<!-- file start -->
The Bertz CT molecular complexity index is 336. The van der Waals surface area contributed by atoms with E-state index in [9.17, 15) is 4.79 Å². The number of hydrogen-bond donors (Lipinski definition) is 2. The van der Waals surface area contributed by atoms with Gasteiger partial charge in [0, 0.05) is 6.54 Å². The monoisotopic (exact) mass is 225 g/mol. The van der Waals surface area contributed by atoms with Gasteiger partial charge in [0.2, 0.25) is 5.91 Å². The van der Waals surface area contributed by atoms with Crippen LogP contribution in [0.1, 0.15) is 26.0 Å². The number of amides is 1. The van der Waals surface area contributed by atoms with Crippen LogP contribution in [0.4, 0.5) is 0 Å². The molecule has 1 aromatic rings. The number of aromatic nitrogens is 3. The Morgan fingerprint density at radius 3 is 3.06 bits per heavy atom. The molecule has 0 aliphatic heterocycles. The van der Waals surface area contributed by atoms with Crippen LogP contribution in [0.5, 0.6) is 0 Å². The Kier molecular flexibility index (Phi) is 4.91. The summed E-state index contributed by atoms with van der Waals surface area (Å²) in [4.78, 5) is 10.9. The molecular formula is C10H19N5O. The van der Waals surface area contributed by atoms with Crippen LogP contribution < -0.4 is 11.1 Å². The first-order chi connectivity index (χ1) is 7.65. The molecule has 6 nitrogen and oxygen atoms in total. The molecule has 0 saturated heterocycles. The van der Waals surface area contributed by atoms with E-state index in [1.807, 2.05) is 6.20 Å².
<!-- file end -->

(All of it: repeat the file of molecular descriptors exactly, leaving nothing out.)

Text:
The Bertz CT molecular complexity index is 336. The van der Waals surface area contributed by atoms with E-state index in [9.17, 15) is 4.79 Å². The number of hydrogen-bond donors (Lipinski definition) is 2. The van der Waals surface area contributed by atoms with Gasteiger partial charge in [0, 0.05) is 6.54 Å². The monoisotopic (exact) mass is 225 g/mol. The van der Waals surface area contributed by atoms with Gasteiger partial charge in [0.2, 0.25) is 5.91 Å². The van der Waals surface area contributed by atoms with Crippen LogP contribution in [0.1, 0.15) is 26.0 Å². The number of amides is 1. The van der Waals surface area contributed by atoms with Crippen LogP contribution in [0.4, 0.5) is 0 Å². The molecule has 1 aromatic rings. The number of aromatic nitrogens is 3. The Morgan fingerprint density at radius 3 is 3.06 bits per heavy atom. The molecule has 0 aliphatic heterocycles. The van der Waals surface area contributed by atoms with Crippen LogP contribution in [0.5, 0.6) is 0 Å². The Kier molecular flexibility index (Phi) is 4.91. The summed E-state index contributed by atoms with van der Waals surface area (Å²) in [4.78, 5) is 10.9. The molecular formula is C10H19N5O. The van der Waals surface area contributed by atoms with Crippen LogP contribution < -0.4 is 11.1 Å². The first-order chi connectivity index (χ1) is 7.65. The molecule has 6 nitrogen and oxygen atoms in total. The molecule has 0 saturated heterocycles. The van der Waals surface area contributed by atoms with E-state index in [1.807, 2.05) is 6.20 Å².